As is my usual custom, I wrote to the authors whose work I had commented upon in my previous post: I asked John Protzko how long the effects of intelligence boosting interventions lasted. He said that he thought this “fadeout” effect was likely to happen somewhere between 3 and 5 years after the intervention had... Read More
I have always assumed that the Ancients were wiser than us, but I admit that my evaluation is subject to survivor bias: the best of their thinking has been passed on to us, the mediocre rest forgotten. The Ancients were not all at the level of Socrates, they also included the dullards that killed him.... Read More
Although the Bard warned against finding the mind’s construction in the face, we are apt to try. Can facial features show us the power of the brain behind the mask? Lee et al. (2017) think so. Unlike minor Scottish nobility planning regicide, they have made their judgments using the medium of facial photographs of twins... Read More
It is a measure of the quality of British life that one of its longest running TV programs is “University Challenge”, a quiz show for university students. Yes, it has always been a minority interest, but it is a showcase of talent, an astounding example of what bright young people can get to know in... Read More
There’s a long history of skepticism among ex-spooks
There is a perception among some of the public and within the alternative media that America’s burgeoning national-security state is a monolith, a collective entity pursuing its own interests regardless of what is good for the country or its people. From both progressives and conservatives who mistrust the government, I often hear comments such as,... Read More
eye-pupil
Despite being interested in intelligence, I am also on guard against judging the mind from the face (there's no art to find the mind's construction in the face) while probably doing just that all the time. I assume that I judge mental ability by conversations which go beyond pleasantries. Indeed, perhaps measuring how quickly people... Read More
No story about the brain is simple; no one study is definitive; and it takes many years to sort out conflicting and inconsistent findings and establish a weight of evidence. It is a fundamental truth that any researcher who can put a person in a scanner can publish a paper. Any researcher able to talk... Read More
Source: Wikimedia Commons
Great at reading or recognizing faces? You might not do so well on an IQ test.
The English psychologist Charles Spearman was the first to argue that a single factor, called "g," explains most of the variability in human intelligence. When observing the performance of children at school, he noticed that a child who did well in math would also do well in geography or Latin. There seemed to be a... Read More
An Invitation to a Lynching
Human races are subspecies of Homo sapiens (sic), just as basset hounds and Chihuahuas are subspecies of dog. The breeds of neither are precise genetic categories: In the words of the heroic John Derbyshire, genetically “what you see is a continuum with some pretty sharp clines.” Yet the genetic commonalities are sufficient to be obvious:... Read More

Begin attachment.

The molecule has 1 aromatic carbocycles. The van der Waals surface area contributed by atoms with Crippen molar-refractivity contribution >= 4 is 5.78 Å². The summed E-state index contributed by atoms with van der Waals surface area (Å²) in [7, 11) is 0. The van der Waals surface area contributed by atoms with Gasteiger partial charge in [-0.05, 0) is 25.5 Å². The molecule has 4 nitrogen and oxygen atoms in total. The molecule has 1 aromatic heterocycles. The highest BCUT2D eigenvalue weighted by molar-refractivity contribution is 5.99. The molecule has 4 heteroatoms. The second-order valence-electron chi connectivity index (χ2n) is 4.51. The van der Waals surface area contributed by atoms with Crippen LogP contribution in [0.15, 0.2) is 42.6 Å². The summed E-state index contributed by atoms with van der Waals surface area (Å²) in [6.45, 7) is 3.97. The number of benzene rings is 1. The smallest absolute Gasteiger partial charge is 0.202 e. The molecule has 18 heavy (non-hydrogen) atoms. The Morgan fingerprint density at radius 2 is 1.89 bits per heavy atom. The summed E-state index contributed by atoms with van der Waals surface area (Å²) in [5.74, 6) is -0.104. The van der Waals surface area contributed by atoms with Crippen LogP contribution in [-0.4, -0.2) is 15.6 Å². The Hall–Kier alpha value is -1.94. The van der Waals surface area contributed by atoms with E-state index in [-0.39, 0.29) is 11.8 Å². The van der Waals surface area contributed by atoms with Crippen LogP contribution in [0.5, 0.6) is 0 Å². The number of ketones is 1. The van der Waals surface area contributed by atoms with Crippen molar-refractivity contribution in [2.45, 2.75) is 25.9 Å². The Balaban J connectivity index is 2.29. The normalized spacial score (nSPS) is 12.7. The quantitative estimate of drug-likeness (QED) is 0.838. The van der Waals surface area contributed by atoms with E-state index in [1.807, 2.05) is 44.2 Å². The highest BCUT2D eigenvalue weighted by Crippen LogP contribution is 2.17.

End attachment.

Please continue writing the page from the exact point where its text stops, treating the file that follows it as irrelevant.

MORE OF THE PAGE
[This was an address I gave to the H.L. Mencken Club on Saturday, November 2nd, 2013. The theme of the weekend meeting was “Decadence”; the particular sub-theme we addressed on Saturday afternoon was “Political Decadence.”] Good afternoon, ladies and gentlemen. I am happy to see such a good turnout for this year’s conference. I assume... Read More
Interior of a magasin général (source: photographiquement Frank). Wherever there was less competition from British or American merchants, it was easier for French Canadians to go into business. These same regions also have unusually high rates of neurological disorders, including Tay-Sachs. Coincidence? French Canadians have a unique demographic history. From a founding population of some... Read More
A Parsi woman in traditional costume, painted by Raja Ravi Varma (source) The Parsis are renowned for achievement in many areas of life—trade, education, philanthropy, and popular culture. Yet they number only about 100,000 in the entire world (Wikipedia, 2013). What qualities made them so successful? The most often-cited ones are their thrift, foresight, skillfulness,... Read More
Bandit with traditional tattoos (source). In premodern China, who enjoyed the most reproductive success? The thrifty hardworking farmer? Or the local bandit/warlord? In my last post, I asked how well the Clark-Unz model of selection applied to Japan and Korea (Unz, 2013). Let me now ask a more obvious question. How well did it apply... Read More
“‘How could any man in our village claim that his family had been poor for three generations? If a man is poor, then his son can’t afford to marry; and if his son can’t marry, there can’t be a third generation” China’s poor were continually removed from the gene pool, their places taken by downwardly... Read More
Labrador retriever running an obstacle course. Can dog intelligence shed light on human intelligence? (source) My last post described a Chinese project to identify the many genes that contribute to normal variation in human intelligence. If successful, it will simply demonstrate what we already know, i.e., genes are largely responsible for the differences in intelligence... Read More